“Since you’ve been gone, I’ve been lost without a trace/ I dream at night, I can only see your face/ I look around, but it’s you I can’t replace/ I feel so cold, and I long for your embrace…” — Every Breath You Take (the Police).
“If you want to hold onto your possession/ Don’t even think about me/ If you love somebody/ Set them free.” – If You Love Somebody Set Them Free (Sting)
Surely, we’ve all experienced the first kind of love, and, at least at moments, the second. How close is love to obsession? Is it possible to feel one without the other, or is obsession integral to love?
I could break the relationships I’ve had into two distinct categories: the ones where I’m head over heels for someone and the ones where someone is head over heels for me. The men who were crazy about me, I now remember as loyal and steadfast, imagining they never would have left me, had I not left them first. The others I chased after shamelessly and caught, at least briefly, until they broke my heart, often in a way that felt sudden and awful.
Is it any small surprise that, according to NPR, one study found “under an MRI scanner, the brains of the heartsick can resemble the brains of those experiencing cocaine withdrawal”?
In the last six months, I’ve found myself on the giving and receiving end of obsessive love – at opposite ends of two relationships. Last fall, after two years together, the man I thought was the love of my life broke up with me a day before our engagement party. To say I was devastated would be an understatement. I approached my damaged heart in the most practical way possible: by Googling “how to get your ex back.” I decided upon the No Contact Rule, which, with an estimated 50-60% success rate, left me certain I’d beat the odds. Then I Googled Elizabeth Kubler-Ross’s 5 Stages of Grief (denial, bargaining, anger, depression, acceptance, not necessarily in that order) as a back-up in case I didn’t. In retrospect, it’s good I let myself mourn, because I wasn’t in that 50-60th percentile.
Two months later, feeling sufficiently healed, I got back in touch with my ex. This propelled me several paces backward, and I convinced myself that he must still (somewhere, so deep down that he just wasn’t aware of them) have feelings for me, and, if he didn’t, I could convince him that logically we needed to be together, since emotion, of course, is logical. My ex didn’t re-develop feelings for me, and, since this wasn’t the result I wanted, we had a falling out. We repeated this pattern a couple of times until the final crash-and-burn when he told me to stop contacting him.
At that point I’d been spending an hour a day trolling my ex’s and each of our mutual friends’ Facebook pages for any sign of a change of heart, or a new love in his life . Still, I did all the “right” things to move on, but after a disappointing date or a rough day at work, my go-to behavior would be to text or email my ex in hopes of an ounce of connection to feed my hungry brain. It was used to cocaine, after all.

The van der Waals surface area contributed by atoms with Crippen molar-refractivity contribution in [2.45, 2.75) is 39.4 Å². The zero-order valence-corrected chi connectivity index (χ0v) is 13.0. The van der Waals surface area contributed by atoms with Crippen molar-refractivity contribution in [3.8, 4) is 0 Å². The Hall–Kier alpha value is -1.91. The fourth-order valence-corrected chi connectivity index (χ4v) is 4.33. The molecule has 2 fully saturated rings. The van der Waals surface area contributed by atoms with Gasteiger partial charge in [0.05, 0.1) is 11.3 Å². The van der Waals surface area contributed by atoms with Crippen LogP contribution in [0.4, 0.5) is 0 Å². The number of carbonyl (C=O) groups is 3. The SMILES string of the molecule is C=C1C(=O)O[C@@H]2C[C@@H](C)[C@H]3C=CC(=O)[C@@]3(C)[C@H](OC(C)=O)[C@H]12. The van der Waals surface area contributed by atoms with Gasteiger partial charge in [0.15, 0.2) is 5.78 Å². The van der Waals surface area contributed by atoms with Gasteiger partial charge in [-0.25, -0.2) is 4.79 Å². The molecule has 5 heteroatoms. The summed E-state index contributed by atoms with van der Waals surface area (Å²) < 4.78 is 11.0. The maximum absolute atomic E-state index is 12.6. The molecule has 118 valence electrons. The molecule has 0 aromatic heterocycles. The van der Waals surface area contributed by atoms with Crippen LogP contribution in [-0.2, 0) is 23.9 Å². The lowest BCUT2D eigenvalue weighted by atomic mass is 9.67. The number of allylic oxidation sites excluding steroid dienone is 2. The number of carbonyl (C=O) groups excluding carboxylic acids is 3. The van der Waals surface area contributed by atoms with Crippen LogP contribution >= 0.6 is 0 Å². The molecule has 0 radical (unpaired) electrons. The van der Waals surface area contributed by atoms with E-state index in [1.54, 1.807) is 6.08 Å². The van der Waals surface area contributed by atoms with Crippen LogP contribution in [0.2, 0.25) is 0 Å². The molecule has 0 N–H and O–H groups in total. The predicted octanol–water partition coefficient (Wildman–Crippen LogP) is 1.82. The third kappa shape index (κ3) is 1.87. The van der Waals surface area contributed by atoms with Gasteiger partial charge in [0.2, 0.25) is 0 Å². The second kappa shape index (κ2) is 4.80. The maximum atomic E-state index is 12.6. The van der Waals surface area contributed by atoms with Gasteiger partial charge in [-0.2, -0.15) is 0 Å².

Not only is dopamine responsible for the obsessiveness we feel after a break-up, but it’s at fault for the highs of infatuation:
Rutgers University anthropologist Helen Fisher, Ph.D., suspects that love’s initial all-consuming sizzle is part pure lust, part pure dopamine. “My prediction is that dopamine is an essential part of infatuation,” says Fisher, who is now scanning the brains of wildly infatuated people, probing for that dopamine drive. “Dopamine,” she notes, “is already associated with euphoria, sleeplessness, loss of appetite, and a rush of motivation.” In other words, the dazzling beginnings of love.
This leads me to Tom. About four months after my break-up, just at the point where I felt 99% over my ex, we met for a date. I saw Tom as a warm, comforting, and intriguing figure (who had an equal passion for DimSum), and we commenced to become pretty intimate, pretty quickly. Within a couple of weeks, we were spending nearly every day together, feeding off of our mutual dopamine high that lit up the pleasure centers of our brains over and over again like strings of fireworks.
The high lasted for another week. Then I could no longer ignore the warning signs: Tom’s interest in me went beyond typical infatuation and veered into dopamine overload. It began with him leaving me multiple voice mails, texts, and emails when an outing with a friend went ten minutes longer than anticipated – in addition to the normal volume of phone calls, page-long texts, and emails he’d send me daily. The last red flag was when he contacted me several times when I told him I needed a “day off.” I broke up with him, which warranted a barrage of calls, 3-minute long voice mails, emails, texts, and Facebook messages for weeks until I blocked him and told him to cease all contact with me.
Though Tom’s seemed excessive, obsession is an integral component of being “in love.” Does that mean that, on this day celebrating love, we shouldn’t strive for Sting’s version? Perhaps we have no choice but to give ourselves over to obsessive love — at the bookends of a relationship — but in the middle we can we strive for one that’s freer and more noble. Or at least a little less possessive.